Day 95: Arambol
By 6:30 a.m. Marnie and I are prancing out the door in sports bras and shorts. The streets are still dark as we pad barefooted towards the sound of the ocean.
“Good morning,” we chirp to a passing couple.
We chug some water, stow the bottle in a boat anchored on shore, and start running. The sky is morphing from dusky mauve to a rosy glow; balmy waves engulf our toes. We dash to the south end of the beach where the shore is less congested with restaurants. The odd cafe or hut dots the sand, sprinkled with people bending their bodies to salute the imminent arrival of the sun.
“What is that?” Marnie points to something large and grey laying on the shore.
A dolphin carcass, skull fully exposed, rotting flesh disintegrating in the saltwater, lays beached. Flies buzz around its head. The stench makes me dry heave.
We continue on down the shore, then wade back through knee deep water and throw our bodies over the rolling waves until an army of goosebumps march all over our skin and a saltwater trail follows us back to our hostel room where we put on dry clothes.
Sipping coffee at a beachside cafe ten minutes later has us regretting leaving our swimsuits at the room; the waves of the Arabian Sea sizzle on the baking sand beneath the stifling Goan sun. We go back to the room for beachwear.
Marnie heads straight for the littoral again, armed in a couple pieces of fabric, while I hang in the room, cursing last nights fish curry for forcing me into a relationship with the toilet shittier than my last dating experience.
Alas, at 1:30, I’ve found Marnie sprawled on a chaise beneath the shade of an umbrella, and in mere moments, I’m rebounding on chicken avocado salad and a cold brew. Our server, Suri from Kolkata, tells of seasons past that saw many more tourists than this year. We bodysurf in the tropical waters. Bronzed, goddess moms eat icecream with their daughters; a bodybuilder resembling a pumped up Xena: Warrior Princess flexes her shiny muscles in the sun; two girls scream at a couple Indian guys imposing on their bikini photoshoot; twenty-somethings in next to nothing strut the beach, only to turn around and reveal they are fifty-somethings. Russians are fascinating to watch.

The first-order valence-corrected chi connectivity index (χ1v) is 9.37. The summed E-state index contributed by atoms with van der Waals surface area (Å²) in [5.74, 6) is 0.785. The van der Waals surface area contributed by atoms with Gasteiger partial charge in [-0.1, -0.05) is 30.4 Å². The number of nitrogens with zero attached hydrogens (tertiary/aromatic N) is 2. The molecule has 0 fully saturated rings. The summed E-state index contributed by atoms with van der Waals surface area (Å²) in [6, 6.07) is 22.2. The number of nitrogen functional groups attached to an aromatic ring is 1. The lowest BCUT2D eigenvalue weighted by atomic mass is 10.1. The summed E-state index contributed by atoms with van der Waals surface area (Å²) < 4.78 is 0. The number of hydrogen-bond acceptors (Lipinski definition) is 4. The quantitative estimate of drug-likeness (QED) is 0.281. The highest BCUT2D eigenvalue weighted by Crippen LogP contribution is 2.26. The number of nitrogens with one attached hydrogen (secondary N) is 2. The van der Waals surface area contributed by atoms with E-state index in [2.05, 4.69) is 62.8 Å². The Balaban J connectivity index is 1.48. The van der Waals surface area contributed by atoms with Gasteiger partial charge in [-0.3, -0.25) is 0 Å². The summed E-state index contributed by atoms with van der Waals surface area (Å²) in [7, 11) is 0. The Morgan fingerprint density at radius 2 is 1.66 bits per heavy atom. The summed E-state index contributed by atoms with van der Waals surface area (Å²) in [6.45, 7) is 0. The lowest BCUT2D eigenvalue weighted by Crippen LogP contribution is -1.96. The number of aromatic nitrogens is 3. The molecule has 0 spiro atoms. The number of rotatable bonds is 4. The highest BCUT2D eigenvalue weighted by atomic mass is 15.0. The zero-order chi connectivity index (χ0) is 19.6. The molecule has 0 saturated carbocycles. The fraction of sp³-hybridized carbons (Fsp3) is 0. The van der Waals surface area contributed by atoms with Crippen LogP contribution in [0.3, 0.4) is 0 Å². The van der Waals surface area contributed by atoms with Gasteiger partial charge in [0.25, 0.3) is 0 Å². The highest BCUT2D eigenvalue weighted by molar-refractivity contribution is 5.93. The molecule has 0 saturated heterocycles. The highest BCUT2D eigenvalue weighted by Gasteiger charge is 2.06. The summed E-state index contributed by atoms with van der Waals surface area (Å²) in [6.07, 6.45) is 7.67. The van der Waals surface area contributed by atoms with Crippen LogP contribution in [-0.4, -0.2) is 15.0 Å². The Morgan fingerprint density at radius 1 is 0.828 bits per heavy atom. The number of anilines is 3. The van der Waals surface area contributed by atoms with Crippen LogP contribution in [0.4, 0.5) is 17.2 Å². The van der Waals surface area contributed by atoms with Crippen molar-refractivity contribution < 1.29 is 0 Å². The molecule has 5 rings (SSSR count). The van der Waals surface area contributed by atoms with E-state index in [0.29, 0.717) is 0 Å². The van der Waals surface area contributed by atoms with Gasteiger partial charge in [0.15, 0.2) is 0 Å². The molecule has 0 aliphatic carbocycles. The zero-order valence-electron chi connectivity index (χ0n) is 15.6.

A skinny, pale dude in Matrix-style sunglasses sidles over to our spot and asks Marnie to play frisbee with him. His hands nervously slide in and out of his pockets as though he’s cleaning them.
Maybe later, she says.
Upon reaching a maximum crisping point, we head for the showers. In the blue tiled bathroom, the glow of Marnie’s scarlet epidermis is a shocking contrast. Then a wave of tummy troubles hits me again, and I’m incapacitated for another half hour.
Pink-skinned and starving, we head to the street in search of food. Down the street is the German Bakery, a popular, open air cafe that buzzes with activity from early morning to late night. It’s the kind of place where the active, healthy vacationers pop in for a croissant and a coffee, the hard-core ravers drop in wild-eyed for a post-party brunch and beer, it’s where hippies sit for six hours puffing marijuana and chatting with patrons, and where everyone who comes to Arambol stops for dinner or a pre-rave refreshment at least once. We slide into a wooden bench and our waiter, an Indian guy in his thirties with a friendly face, takes our order. He drops off coffee and papad to the table, but my stomach still feels less settled than a tribe of desert nomads. A Brit named Tom says hello. There is a festival today, at Mandrem Beach, 7 p.m.
“Maybe see you there,” he says.
Marnie and I go back to the room for a rest, trying to relinquish our drained bodies and weary brains for a ‘night out’. We drag ourselves from the squishy mattress and change. Dinner time. On the way, I spot a blue tye-dye shirt. For the party, I think, slipping into the rave wear, trying to get my head in the game. After passing row after row of minutely different restaurant set-ups, we sit down for rice and chicken curry, discussing the possibilities for the evening. Neither of us feel particularly attached to the idea of staying up all night. Plus, it is a long walk to get there, and . . . what the heck. We’re in Goa. Let’s go to a beach party! I’m wearing tye-dye!
We’ll stop at home, we decide, to drop our stuff off and sit down, just for a second . . .
Any justifications to go the party are snuffed out by the thought of sleep, oh-so-imminent as we sit here, the soft mattress rendering the powers of tye-dye useless. So, we brush our teeth.
And go to bed.